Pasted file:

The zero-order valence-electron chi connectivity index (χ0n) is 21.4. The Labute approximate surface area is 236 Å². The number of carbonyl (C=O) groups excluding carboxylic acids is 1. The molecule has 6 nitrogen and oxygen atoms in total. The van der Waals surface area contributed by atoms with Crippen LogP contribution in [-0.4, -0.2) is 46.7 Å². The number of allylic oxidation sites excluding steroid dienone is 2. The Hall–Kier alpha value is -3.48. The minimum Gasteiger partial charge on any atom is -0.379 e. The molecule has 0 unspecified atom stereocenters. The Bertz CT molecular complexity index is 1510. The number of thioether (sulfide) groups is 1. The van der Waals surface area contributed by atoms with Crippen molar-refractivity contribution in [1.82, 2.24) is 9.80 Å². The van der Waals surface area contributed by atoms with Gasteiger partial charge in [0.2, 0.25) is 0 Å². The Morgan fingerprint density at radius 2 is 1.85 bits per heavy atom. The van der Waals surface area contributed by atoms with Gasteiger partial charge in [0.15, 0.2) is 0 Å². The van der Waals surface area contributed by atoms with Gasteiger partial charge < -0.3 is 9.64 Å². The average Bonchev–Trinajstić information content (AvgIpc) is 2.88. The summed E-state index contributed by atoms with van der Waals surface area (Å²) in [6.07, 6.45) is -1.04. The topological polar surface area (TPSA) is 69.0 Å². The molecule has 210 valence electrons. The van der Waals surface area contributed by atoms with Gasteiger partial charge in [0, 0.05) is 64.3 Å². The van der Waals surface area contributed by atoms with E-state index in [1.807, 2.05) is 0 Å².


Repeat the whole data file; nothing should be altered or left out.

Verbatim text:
The zero-order valence-electron chi connectivity index (χ0n) is 21.4. The Labute approximate surface area is 236 Å². The number of carbonyl (C=O) groups excluding carboxylic acids is 1. The molecule has 6 nitrogen and oxygen atoms in total. The van der Waals surface area contributed by atoms with Crippen LogP contribution in [-0.4, -0.2) is 46.7 Å². The number of allylic oxidation sites excluding steroid dienone is 2. The Hall–Kier alpha value is -3.48. The minimum Gasteiger partial charge on any atom is -0.379 e. The molecule has 0 unspecified atom stereocenters. The Bertz CT molecular complexity index is 1510. The number of thioether (sulfide) groups is 1. The van der Waals surface area contributed by atoms with Crippen molar-refractivity contribution in [1.82, 2.24) is 9.80 Å². The van der Waals surface area contributed by atoms with Gasteiger partial charge in [0.2, 0.25) is 0 Å². The Morgan fingerprint density at radius 2 is 1.85 bits per heavy atom. The van der Waals surface area contributed by atoms with Gasteiger partial charge in [0.15, 0.2) is 0 Å². The van der Waals surface area contributed by atoms with Gasteiger partial charge < -0.3 is 9.64 Å². The average Bonchev–Trinajstić information content (AvgIpc) is 2.88. The summed E-state index contributed by atoms with van der Waals surface area (Å²) in [6.07, 6.45) is -1.04. The topological polar surface area (TPSA) is 69.0 Å². The molecule has 210 valence electrons. The van der Waals surface area contributed by atoms with Gasteiger partial charge in [0, 0.05) is 64.3 Å². The van der Waals surface area contributed by atoms with E-state index in [1.807, 2.05) is 0 Å².